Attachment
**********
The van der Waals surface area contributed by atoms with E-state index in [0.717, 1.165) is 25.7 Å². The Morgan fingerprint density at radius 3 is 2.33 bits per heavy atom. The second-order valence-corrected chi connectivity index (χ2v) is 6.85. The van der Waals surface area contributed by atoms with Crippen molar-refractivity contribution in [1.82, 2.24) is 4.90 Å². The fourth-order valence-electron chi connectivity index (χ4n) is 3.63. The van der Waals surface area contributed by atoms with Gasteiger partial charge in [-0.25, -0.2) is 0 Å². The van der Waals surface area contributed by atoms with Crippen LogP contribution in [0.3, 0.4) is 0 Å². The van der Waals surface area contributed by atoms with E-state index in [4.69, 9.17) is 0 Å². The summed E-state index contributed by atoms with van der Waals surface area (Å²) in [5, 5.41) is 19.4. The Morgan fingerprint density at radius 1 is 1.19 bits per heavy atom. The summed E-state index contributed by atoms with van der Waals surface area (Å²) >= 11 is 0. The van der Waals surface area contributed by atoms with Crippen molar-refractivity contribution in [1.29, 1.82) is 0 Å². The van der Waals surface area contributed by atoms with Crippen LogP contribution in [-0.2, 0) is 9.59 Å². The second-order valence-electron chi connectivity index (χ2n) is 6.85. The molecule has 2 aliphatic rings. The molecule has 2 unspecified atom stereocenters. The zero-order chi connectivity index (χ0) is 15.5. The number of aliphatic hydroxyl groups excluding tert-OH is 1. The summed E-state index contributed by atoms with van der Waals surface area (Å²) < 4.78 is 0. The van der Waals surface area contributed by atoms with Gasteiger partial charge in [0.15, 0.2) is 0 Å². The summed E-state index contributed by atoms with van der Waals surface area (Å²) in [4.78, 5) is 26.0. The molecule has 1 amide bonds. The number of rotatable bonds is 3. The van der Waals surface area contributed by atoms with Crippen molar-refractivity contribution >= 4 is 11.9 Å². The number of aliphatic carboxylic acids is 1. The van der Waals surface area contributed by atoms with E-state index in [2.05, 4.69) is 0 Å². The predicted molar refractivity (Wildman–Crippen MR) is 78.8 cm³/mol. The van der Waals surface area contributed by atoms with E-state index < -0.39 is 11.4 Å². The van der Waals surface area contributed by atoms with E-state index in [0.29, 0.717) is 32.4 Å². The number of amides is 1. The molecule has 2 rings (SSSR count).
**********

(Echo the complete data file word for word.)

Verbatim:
The van der Waals surface area contributed by atoms with E-state index in [0.717, 1.165) is 25.7 Å². The Morgan fingerprint density at radius 3 is 2.33 bits per heavy atom. The second-order valence-corrected chi connectivity index (χ2v) is 6.85. The van der Waals surface area contributed by atoms with Crippen molar-refractivity contribution in [1.82, 2.24) is 4.90 Å². The fourth-order valence-electron chi connectivity index (χ4n) is 3.63. The van der Waals surface area contributed by atoms with Gasteiger partial charge in [-0.25, -0.2) is 0 Å². The van der Waals surface area contributed by atoms with Crippen LogP contribution in [0.3, 0.4) is 0 Å². The van der Waals surface area contributed by atoms with E-state index in [4.69, 9.17) is 0 Å². The summed E-state index contributed by atoms with van der Waals surface area (Å²) in [5, 5.41) is 19.4. The Morgan fingerprint density at radius 1 is 1.19 bits per heavy atom. The summed E-state index contributed by atoms with van der Waals surface area (Å²) >= 11 is 0. The van der Waals surface area contributed by atoms with Crippen molar-refractivity contribution in [1.29, 1.82) is 0 Å². The van der Waals surface area contributed by atoms with Crippen LogP contribution in [-0.2, 0) is 9.59 Å². The second-order valence-electron chi connectivity index (χ2n) is 6.85. The molecule has 2 aliphatic rings. The molecule has 2 unspecified atom stereocenters. The zero-order chi connectivity index (χ0) is 15.5. The number of aliphatic hydroxyl groups excluding tert-OH is 1. The summed E-state index contributed by atoms with van der Waals surface area (Å²) < 4.78 is 0. The van der Waals surface area contributed by atoms with Gasteiger partial charge in [0.15, 0.2) is 0 Å². The summed E-state index contributed by atoms with van der Waals surface area (Å²) in [4.78, 5) is 26.0. The molecule has 1 amide bonds. The number of rotatable bonds is 3. The van der Waals surface area contributed by atoms with Crippen molar-refractivity contribution >= 4 is 11.9 Å². The number of aliphatic carboxylic acids is 1. The van der Waals surface area contributed by atoms with E-state index in [2.05, 4.69) is 0 Å². The predicted molar refractivity (Wildman–Crippen MR) is 78.8 cm³/mol. The van der Waals surface area contributed by atoms with E-state index < -0.39 is 11.4 Å². The van der Waals surface area contributed by atoms with E-state index in [0.29, 0.717) is 32.4 Å². The number of amides is 1. The molecule has 2 rings (SSSR count).